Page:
The Guantanamo case heard by the Supreme Court on Wednesday raises an important constitutional conflict that the Court will have to resolve.
On the one hand, the Constitution guarantees the privilege of habeas corpus for everyone, foreigners and citizens alike. The only way that can be changed is through constitutional amendment.
On the other hand, the Constitution vests in Congress the power to divest the federal courts of jurisdiction (i.e., power) to hear certain types of cases. In the Military Commissions Act, the Congress removed the jurisdiction of the federal courts to hear habeas corpus cases involving foreigners accused of terrorism.
So, the Supreme Court must decide whether the Congress can effectively cancel the constitutional protection of habeas corpus simply by removing the jurisdiction of the courts to hear such cases.
My hunch is that given the long-enshrined established history of habeas corpus as a protection against tyranny, the Court is going to rule in favor of habeas corpus.
What should concern everyone, however, is the contempt that both the president and the Congress have shown for the federal judiciary. The reason that the president persuaded the then-Republican-controlled Congress to remove the power of the courts to hear habeas corpus cases was precisely because he didn’t like the Supreme Court’s ruling that its jurisdiction extended to the Pentagon’s prison camp at Guantanamo Bay, Cuba.
Don’t forget that the only reason that the president and the military established their prison camp in Cuba was to avoid the application of the Constitution and the interference of the federal courts. They wanted to establish an independent, alternative “judicial system” that they considered would be better than the one that the Framers established in the Constitution — one where they could torture and sexually abuse suspected terrorists to their heart’s content and then execute them after conducting a rigged, kangaroo hearing.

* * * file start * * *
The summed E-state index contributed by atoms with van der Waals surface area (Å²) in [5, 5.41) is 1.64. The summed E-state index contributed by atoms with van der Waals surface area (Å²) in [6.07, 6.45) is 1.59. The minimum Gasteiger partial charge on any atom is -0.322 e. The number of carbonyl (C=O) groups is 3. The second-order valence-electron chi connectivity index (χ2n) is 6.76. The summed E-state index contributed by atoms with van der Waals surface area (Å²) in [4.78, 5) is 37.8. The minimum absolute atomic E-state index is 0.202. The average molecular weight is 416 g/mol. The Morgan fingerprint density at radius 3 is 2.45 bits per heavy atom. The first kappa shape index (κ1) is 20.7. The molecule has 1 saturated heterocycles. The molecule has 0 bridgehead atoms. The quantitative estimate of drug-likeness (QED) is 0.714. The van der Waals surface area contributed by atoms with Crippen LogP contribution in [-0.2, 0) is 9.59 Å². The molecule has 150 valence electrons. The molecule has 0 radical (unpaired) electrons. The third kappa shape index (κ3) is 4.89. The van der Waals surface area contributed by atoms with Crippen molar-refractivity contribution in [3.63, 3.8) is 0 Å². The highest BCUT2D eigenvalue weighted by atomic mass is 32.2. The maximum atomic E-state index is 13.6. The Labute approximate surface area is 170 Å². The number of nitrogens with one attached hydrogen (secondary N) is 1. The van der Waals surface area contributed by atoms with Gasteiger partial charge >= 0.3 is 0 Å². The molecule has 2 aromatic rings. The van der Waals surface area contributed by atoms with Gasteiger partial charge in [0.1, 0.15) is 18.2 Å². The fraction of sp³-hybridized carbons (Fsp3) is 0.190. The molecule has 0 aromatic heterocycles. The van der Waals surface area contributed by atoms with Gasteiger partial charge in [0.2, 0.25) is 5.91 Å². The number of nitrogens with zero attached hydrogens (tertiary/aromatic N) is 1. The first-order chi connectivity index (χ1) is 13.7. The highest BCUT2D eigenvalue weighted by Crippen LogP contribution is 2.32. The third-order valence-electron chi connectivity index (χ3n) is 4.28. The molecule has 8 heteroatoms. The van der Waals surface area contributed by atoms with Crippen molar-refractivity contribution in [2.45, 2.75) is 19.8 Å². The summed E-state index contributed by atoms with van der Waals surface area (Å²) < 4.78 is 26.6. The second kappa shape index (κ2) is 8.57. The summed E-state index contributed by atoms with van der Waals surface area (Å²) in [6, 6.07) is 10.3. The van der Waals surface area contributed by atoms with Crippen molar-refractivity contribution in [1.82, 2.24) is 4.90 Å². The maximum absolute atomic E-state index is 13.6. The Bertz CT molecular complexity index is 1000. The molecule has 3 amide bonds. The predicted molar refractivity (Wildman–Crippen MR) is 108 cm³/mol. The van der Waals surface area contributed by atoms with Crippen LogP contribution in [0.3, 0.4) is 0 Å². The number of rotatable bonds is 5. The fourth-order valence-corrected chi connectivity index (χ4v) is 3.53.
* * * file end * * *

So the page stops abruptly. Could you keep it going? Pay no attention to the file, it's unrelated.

So, when the Supreme Court struck down those plans in the case of Rasul vs. Bush, the president and the Pentagon were outraged. That’s when they went to the Congress and secured passage of a law that purported to take away the power of the Supreme Court and the federal judiciary to interfere with the Pentagon’s Cuban operations.
Every American should be indignant. This is our Constitution, and the federal judiciary is an essential part of that Constitution. It is the judiciary that has the power to protect our lives, liberty, and property by declaring acts of Congress and actions of the president in violation of the Constitution. After all, don’t forget that the Congress and the president are the biggest threats to our freedom. Our ancestors didn’t mention Congress in the First Amendment for nothing.
Moreover, don’t forget that if the president and the Congress are able to cancel habeas corpus for foreigners that easily, they can just as easily do the same with Americans. And that would enable the president and the military to do what their partner and ally Pervez Musharraf is doing in Pakistan—jailing judges, lawyers, editors, and government critics without fear of judicial interference.